Legal Bills Not Entirely Exempt from Public Records Law
The Supreme Court ruled today that some information in billing records from private lawyers who did legal work for the City of Vermillion is not exempt from disclosure by attorney-client privilege, and therefore is subject to disclosure under the state public records act.
After leaving office in December 2009, the former mayor of Vermillion, Jean Anderson, believed that the administration of the new mayor, Eileen Bulan, was spending more money on legal counsel with a new firm she had hired to represent the city. In order to subject the city’s finances to public scrutiny, Anderson made several public records requests of the new administration seeking certain records, including “all itemized billing statements” received from both the old law firm and the new one that Mayor Bulan’s administration had hired.
The city denied the request, stating that the records were exempt from disclosure under the state public records law because the records were private communications between the city and its attorneys. A separate provision of Ohio law grants privacy to certain communications between lawyers and their clients, and this exemption is known as the attorney-client privilege.
In September 2010, Anderson filed a lawsuit in the Sixth District Court of Appeals asking the court to order the city to provide copies of portions of the billing records that did not contain information that was privileged. She also asked the court to order the city to pay damages and attorney fees.
After examining the billing records privately, the appeals court granted summary judgment in favor of the city and dismissed the lawsuit. Anderson appealed to the Ohio Supreme Court.
“The attorney fee billings that have been requested will provide transparency to the
government operations of the City of Vermilion, and allow the public the right to
scrutinize the nature and extent of legal fees that are being incurred by the City,” lawyers for Anderson argued in briefs filed with the Ohio Supreme Court. “There is no doubt the taxpayers have a right to determine whether their government is being operated in a prudent fashion, or whether the City is paying excessively for the legal representation they receive.”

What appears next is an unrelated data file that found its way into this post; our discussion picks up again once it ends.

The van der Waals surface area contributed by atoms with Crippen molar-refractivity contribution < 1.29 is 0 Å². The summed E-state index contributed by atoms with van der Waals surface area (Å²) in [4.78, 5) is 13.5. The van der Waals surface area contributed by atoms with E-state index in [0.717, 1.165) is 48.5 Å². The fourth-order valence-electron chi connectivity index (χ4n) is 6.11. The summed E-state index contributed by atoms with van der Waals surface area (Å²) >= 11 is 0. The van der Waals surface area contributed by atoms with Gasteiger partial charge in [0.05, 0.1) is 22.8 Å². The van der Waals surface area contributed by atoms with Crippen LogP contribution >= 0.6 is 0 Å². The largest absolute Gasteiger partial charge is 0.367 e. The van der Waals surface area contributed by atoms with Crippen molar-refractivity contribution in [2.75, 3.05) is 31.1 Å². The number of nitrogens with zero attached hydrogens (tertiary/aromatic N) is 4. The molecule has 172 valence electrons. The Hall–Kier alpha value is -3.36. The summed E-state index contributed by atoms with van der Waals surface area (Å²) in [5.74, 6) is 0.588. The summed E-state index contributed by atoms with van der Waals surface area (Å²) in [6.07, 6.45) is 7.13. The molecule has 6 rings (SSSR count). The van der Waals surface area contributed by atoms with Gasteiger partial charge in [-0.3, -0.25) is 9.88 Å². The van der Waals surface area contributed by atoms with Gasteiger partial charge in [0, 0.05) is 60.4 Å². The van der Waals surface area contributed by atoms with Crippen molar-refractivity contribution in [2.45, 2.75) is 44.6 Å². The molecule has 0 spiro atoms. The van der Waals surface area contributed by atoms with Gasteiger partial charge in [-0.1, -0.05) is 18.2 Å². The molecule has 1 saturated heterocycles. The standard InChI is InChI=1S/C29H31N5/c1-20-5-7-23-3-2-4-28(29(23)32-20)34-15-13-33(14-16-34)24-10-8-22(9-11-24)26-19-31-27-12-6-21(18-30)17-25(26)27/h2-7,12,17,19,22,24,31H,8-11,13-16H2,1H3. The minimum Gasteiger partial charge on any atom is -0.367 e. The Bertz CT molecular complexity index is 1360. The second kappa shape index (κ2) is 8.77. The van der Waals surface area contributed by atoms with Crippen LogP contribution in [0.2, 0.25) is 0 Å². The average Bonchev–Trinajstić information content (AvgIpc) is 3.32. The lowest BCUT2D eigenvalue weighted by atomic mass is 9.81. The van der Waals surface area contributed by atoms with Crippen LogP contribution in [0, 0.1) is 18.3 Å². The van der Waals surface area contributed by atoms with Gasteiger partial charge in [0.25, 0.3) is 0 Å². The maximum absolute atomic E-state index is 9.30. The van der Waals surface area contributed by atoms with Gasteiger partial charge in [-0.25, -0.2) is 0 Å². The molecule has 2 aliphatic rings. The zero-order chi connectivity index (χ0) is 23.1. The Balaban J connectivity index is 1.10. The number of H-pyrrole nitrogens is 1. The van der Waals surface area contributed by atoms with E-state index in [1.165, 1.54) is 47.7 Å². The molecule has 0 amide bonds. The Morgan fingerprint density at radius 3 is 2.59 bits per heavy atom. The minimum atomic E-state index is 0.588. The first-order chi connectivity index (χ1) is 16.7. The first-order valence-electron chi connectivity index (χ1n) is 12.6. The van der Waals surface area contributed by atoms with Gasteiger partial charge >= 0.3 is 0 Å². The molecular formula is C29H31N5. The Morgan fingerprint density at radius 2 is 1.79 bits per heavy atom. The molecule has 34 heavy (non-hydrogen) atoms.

In a unanimous opinion that was not assigned to a particular justice (per curiam), the Supreme Court ruled today that the court of appeals erred in granting summary judgment in favor of the city and that some of the billing records are subject to release.
“Under the Public Records Act, insofar as these itemized attorney-billing statements contain nonexempt information, e.g., the general title of the matter being handled, the dates the services were performed, and the hours, rate, and money charged for the services, they should have been disclosed to Anderson,” the court wrote. Quoting the Ohio Public Records Act (R.C. 149.43(B)(1)), the opinion stated: “’If a public record contains information that is exempt from the duty to permit public inspection or to copy the public record, the public office or the person responsible for the public record shall make available all of the information within the public record that is not exempt.’”
The court dismissed arguments by the city of Vermillion that the issue was moot because the city had subsequently released some records, that redacting the attorney-client privileged portions of the records would render the remaining information “meaningless,” and that the billing statements were so intertwined with attorney-client privileged information as to be inseparable.
“[T]he court of appeals erred in denying Anderson’s motion for summary judgment and granting summary judgment in favor of the city on Anderson’s public-records mandamus claim. Anderson established her entitlement to a writ of mandamus to compel Vermilion to provide her with copies of the nonexempt portions of the requested itemized attorney-billing statements,” the Supreme Court ruled.
However, the opinion went on to deny Anderson’s request for statutory damages and attorney fees.
The court explained that in denying Anderson’s request for the billing records, the city and the court of appeals had relied on a previous Ohio Supreme Court case, State ex rel. Dawson v. Bloom-Carroll Local School Dist, in which the court had held that the narrative portions of itemized attorney-billing statements containing descriptions of legal services performed by counsel for a client are protected by the attorney-client privilege.
However the court found that the facts in the Dawson case were substantially different.
In denying damages and fees in this case, the court ruled that the error on the part of the court of appeals was not an abuse of its discretion and “a well-informed public office could have reasonably believed, based on our decision in Dawson … that the nonexempt portions of the attorney-billing statements could be withheld from disclosure.”
Please note: Opinion summaries are prepared by the Office of Public Information for the general public and news media. Opinion summaries are not prepared for every opinion, but only for noteworthy cases. Opinion summaries are not to be considered as official headnotes or syllabi of court opinions. The full text of this and other court opinions are available online.
2012-0943. State ex rel. Anderson v. Vermilion, Slip Opinion No. 2012-Ohio-5320.
Erie App. No. E-10-040, 2012-Ohio-1868. Judgment affirmed in part and reversed in part, and cause remanded.
O’Connor, C.J., and Pfeifer, Lundberg Stratton, O’Donnell, Lanzinger, Cupp, and McGee Brown, JJ., concur.
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